Music of South Korea has become known worldwide via Psy's «Gangnam style», that belongs to the mainstream music of k-pop. Locally, the interest for different and diverse music styles is growing. Since his first contact with reggae and dancehall, M.TySON (Young Kyung Kwon) is deeply touched by this music and is working on developping an authentic style. A short portrait.
M.TySON – bold and with a chin-beard he looks more like a warrior coming straight out of a film – is a charismatic personality that seems to be taciturn. But once we started our conversation on music, he turned into a person who is obviously engaged in the serious affair of bringing dancehall to South Korea. His biography is rather unusual: he went to school in Taiwan, HongKong and Korea as well as in New Jersey and studied English literature in Seoul and music business in New York. He starts out to talk about the general situation of reggae in South Korea. Reggae had a first boom in the 1990’s with groups like UB40, a style that is closer to the trend that links the music to the Caribbean, and therefore to sun, beach and fun. Besides, the first artists he met and that influenced his style are Shaggy and Sean Paul.
His first real encounter with reggae music was during a visit to the Bahamas where he got into contact with the «spirit» of reggae, a deep, kind of «wild», authentic music that touched him deeply. He returned to South Korea determined to seize this music style so that he could also reach out to the auditors. His studying of English poetry reinforced his love for strong wording and he started to write his own lyrics entering into Rap and hiphop at university.
A second decisive encounter with reggae music happened during his studies in New York where he assisted at how the public gets swayed by deep reggae/dancehall. He deliberately looked for the company of Jamaican people in order to learn more about the spirit of this music that inspires the public to the point that everybody would get on his feet. Having merged into a new world, he was convinced that he would have to learn this music that touches everybody so deeply that you want to join the movement. He studied authentic music from Jamaica, trying to learn their way of expression.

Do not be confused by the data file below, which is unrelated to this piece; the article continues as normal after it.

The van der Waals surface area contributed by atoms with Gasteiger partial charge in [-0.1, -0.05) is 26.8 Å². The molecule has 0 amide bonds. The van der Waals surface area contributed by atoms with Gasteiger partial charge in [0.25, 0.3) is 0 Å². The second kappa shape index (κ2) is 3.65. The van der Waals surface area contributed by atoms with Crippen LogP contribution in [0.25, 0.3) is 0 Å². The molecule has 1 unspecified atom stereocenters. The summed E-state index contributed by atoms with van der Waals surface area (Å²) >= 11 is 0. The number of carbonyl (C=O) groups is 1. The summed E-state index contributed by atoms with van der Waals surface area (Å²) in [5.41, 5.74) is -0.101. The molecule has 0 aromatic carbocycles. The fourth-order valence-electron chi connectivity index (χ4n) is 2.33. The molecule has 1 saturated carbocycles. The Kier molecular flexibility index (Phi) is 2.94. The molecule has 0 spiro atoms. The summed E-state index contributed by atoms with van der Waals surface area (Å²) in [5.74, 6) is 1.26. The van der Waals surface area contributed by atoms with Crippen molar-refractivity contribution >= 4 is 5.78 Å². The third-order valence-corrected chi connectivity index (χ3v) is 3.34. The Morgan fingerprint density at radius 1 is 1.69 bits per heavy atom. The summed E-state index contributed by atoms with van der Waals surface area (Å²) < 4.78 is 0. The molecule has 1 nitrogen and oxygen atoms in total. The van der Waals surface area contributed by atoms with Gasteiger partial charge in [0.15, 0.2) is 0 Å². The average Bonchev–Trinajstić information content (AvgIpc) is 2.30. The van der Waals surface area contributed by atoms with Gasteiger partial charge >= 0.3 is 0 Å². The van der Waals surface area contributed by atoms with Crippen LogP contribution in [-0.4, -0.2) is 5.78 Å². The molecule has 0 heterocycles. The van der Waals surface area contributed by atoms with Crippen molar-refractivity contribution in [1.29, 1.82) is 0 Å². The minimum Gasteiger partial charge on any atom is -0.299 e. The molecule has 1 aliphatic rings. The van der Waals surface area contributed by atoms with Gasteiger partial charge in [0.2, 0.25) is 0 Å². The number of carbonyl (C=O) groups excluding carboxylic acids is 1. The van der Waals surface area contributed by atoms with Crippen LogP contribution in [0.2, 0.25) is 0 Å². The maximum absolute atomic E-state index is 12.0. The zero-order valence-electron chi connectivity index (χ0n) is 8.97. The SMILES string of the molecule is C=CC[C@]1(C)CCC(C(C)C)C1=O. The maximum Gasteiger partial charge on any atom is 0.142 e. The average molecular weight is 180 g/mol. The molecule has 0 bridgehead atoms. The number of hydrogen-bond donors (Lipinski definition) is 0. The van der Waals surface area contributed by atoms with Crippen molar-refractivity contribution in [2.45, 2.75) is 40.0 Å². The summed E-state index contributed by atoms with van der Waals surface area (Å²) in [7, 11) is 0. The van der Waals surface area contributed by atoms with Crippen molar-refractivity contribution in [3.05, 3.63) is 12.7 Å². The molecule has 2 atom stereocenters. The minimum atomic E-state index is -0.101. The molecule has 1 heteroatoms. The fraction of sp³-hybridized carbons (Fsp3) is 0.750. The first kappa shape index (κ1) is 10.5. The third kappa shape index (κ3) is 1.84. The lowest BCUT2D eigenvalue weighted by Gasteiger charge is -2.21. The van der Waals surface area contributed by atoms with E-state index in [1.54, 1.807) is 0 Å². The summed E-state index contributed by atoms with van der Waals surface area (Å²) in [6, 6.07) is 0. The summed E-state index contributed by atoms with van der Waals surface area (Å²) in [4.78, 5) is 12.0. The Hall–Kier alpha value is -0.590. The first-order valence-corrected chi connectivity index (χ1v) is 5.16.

With a wide range of styles, he is said to be one of the rare singers who has got a voice that allows to express the deep vibration, the deep emotion conveyed by reggae, but also dancehall and various subgenres. Back in Seoul, he starts his career in 2012 with «Booby Trap».
In February 2015, he travelled to Jamaica to continue his investigation. There he met Earl «Chinna» Smith, the former guitarist of Bob Marley and the Wailers, who runs a studio in Jamaica where he could train in rhythms and in acting out reggae feeling. Some of his experience went into his most recent music video «My Ting» with quite a different style after having been to Jamaica. While earlier songs like «Lion King» do have a smooth reggae rhythm, «Booby Trap» already announced the change of mood that came along with the most recent songs like «Easy Come Easy Go» (01/2015) towards a more serious tone, partly dragging into Jamaican feeling.
«My Ting» released after his trip confirms this change in his work. The video shows M.TySON in a tunnel, suggesting the symbolic signification of finding one’s way, moving onwards towards the light, the future, gaining knowledge on the way. The lyrics are a statement about the artist’s position: he has connected with the roots of reggae music and will do his «own thing»: He will start a revolution, in the spirit of reggae. The song is a statement about his own positioning in the music scene of South Korea: he considers himself to be a missionary bringing reggae – the music that touches heart and soul – to South Korea, music that might raise consciousness for social issues. It is therefore not surprising, that he appreciates having had a chance to work at the Earl «Chinna» Smith’s studio whose statement about reggae – «Reggae is the weapon for the future» – M.TySON repeats with thoughtful respect. So besides the first impression of reggae that touches the public as being-in-a-good-mood music, M.TySON turns towards the deep spirit of Jamaican reggae: a critical sight of society, corruption, racism, touching critical points in order to imagine and bring about a better future.
With the yearly festival Rise Again and deeply involved artists like M.TySON, reggae will for certain gain more followers – a music with heart and soul.